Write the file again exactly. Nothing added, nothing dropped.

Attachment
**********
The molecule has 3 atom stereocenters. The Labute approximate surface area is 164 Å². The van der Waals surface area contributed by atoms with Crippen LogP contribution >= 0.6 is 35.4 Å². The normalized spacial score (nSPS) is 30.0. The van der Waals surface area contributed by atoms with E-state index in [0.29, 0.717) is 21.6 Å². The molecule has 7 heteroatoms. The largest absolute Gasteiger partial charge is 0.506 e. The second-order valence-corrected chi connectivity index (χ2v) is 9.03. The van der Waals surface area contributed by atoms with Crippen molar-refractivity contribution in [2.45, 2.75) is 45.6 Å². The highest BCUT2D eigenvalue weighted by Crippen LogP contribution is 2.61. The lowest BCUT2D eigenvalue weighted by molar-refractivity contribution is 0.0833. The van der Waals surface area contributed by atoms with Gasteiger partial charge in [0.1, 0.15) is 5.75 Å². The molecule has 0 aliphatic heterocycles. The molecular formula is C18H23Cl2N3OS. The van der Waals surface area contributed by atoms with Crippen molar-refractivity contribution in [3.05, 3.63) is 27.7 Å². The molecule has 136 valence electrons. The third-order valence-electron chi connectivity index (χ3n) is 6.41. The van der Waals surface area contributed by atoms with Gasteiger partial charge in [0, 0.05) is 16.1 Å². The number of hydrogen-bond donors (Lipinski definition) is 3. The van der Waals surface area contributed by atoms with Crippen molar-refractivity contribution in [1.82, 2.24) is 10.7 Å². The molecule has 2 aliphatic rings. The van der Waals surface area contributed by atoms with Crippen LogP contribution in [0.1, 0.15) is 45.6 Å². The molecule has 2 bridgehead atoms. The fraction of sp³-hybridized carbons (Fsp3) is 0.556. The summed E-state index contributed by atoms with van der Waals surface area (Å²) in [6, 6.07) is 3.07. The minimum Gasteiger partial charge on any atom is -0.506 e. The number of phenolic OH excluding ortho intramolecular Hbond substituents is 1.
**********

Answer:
The molecule has 3 atom stereocenters. The Labute approximate surface area is 164 Å². The van der Waals surface area contributed by atoms with Crippen LogP contribution >= 0.6 is 35.4 Å². The normalized spacial score (nSPS) is 30.0. The van der Waals surface area contributed by atoms with E-state index in [0.29, 0.717) is 21.6 Å². The molecule has 7 heteroatoms. The largest absolute Gasteiger partial charge is 0.506 e. The second-order valence-corrected chi connectivity index (χ2v) is 9.03. The van der Waals surface area contributed by atoms with Crippen molar-refractivity contribution in [2.45, 2.75) is 45.6 Å². The highest BCUT2D eigenvalue weighted by Crippen LogP contribution is 2.61. The lowest BCUT2D eigenvalue weighted by molar-refractivity contribution is 0.0833. The van der Waals surface area contributed by atoms with Gasteiger partial charge in [0.1, 0.15) is 5.75 Å². The molecule has 0 aliphatic heterocycles. The molecular formula is C18H23Cl2N3OS. The van der Waals surface area contributed by atoms with Crippen molar-refractivity contribution in [3.05, 3.63) is 27.7 Å². The molecule has 136 valence electrons. The third-order valence-electron chi connectivity index (χ3n) is 6.41. The van der Waals surface area contributed by atoms with Gasteiger partial charge in [0, 0.05) is 16.1 Å². The number of hydrogen-bond donors (Lipinski definition) is 3. The van der Waals surface area contributed by atoms with Crippen molar-refractivity contribution in [1.82, 2.24) is 10.7 Å². The molecule has 2 aliphatic rings. The van der Waals surface area contributed by atoms with Crippen LogP contribution in [0.1, 0.15) is 45.6 Å². The molecule has 2 bridgehead atoms. The fraction of sp³-hybridized carbons (Fsp3) is 0.556. The summed E-state index contributed by atoms with van der Waals surface area (Å²) in [6, 6.07) is 3.07. The minimum Gasteiger partial charge on any atom is -0.506 e. The number of phenolic OH excluding ortho intramolecular Hbond substituents is 1.